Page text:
Pfizer chair reveals tiny COVID vaccine detail that could greatly impact the course of the virus
Pfizer chairman Albert Bourla admitted that there is one aspect of the coronavirus that he is not sure the pharmaceutical company's COVID vaccine can mitigate which raises questions about how it could impact the spread of the virus.
Clips from the upcoming Dateline prime-time special titled, "Race for a Vaccine" have highlighted Bourla's remarks regarding the Pfizer vaccine's effectiveness in mitigating the spread of the virus. He admitted to host Lester Holt that he was "not certain" if the COVID vaccine would prevent the coronavirus from being transmitted.
"Even though I've had the protection, am I still able to transmit it to other people?"
"I think this is something that needs to be examined. We are not certain about that right now with what we know," Bourla responded.
In a season of despair, there's reason to hope: Vaccines are coming. @LesterHoltNBC looks at what some are calling… https://t.co/bSjdSItNsi— Dateline NBC (@Dateline NBC)1607016600.0
According to The Hill, the vaccine "must be delivered and stored in extreme sub-zero temperatures, which has heightened the demand for dry ice."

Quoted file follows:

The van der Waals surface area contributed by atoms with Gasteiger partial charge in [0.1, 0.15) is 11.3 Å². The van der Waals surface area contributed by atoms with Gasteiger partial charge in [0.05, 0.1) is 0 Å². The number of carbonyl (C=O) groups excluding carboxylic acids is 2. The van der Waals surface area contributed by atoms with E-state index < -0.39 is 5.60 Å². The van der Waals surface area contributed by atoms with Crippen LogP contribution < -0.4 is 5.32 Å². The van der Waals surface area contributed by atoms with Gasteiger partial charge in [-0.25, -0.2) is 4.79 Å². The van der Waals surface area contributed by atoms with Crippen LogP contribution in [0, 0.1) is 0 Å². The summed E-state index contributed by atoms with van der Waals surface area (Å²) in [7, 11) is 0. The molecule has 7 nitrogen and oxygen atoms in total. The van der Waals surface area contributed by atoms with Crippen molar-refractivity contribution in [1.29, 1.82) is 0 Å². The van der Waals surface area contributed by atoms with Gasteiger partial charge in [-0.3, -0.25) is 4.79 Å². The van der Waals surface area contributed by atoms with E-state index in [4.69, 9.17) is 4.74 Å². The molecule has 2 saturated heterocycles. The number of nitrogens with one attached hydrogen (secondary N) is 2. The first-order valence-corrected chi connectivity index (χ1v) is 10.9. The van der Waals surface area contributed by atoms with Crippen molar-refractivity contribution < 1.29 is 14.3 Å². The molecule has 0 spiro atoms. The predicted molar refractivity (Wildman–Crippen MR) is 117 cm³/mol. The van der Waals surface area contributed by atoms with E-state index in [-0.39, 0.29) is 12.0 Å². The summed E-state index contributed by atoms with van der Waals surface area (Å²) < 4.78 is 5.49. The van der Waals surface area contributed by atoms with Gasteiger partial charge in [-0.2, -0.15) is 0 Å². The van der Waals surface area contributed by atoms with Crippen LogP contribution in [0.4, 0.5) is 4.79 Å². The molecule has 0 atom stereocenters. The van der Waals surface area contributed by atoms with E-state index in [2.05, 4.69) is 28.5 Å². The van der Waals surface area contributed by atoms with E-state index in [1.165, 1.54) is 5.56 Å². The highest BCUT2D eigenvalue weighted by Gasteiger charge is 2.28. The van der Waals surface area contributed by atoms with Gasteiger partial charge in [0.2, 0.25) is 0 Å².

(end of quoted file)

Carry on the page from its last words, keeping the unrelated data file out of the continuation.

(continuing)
While federal and state officials appear to agree that the nation's 21 million frontline healthcare workers should be among the first in line to be vaccinated, it is still unclear who will follow. The latest updates about vaccine distribution come as the United States faces a grim uptick in coronavirus cases. As of Friday, Dec. 4, the United States has reported more than 14.6 million coronavirus cases, nationwide, with an average of more than 150,000 cases each day.
The country's death toll and rate also continues to rise. More than 275,000 people in the United States have lost their lives to coronavirus.
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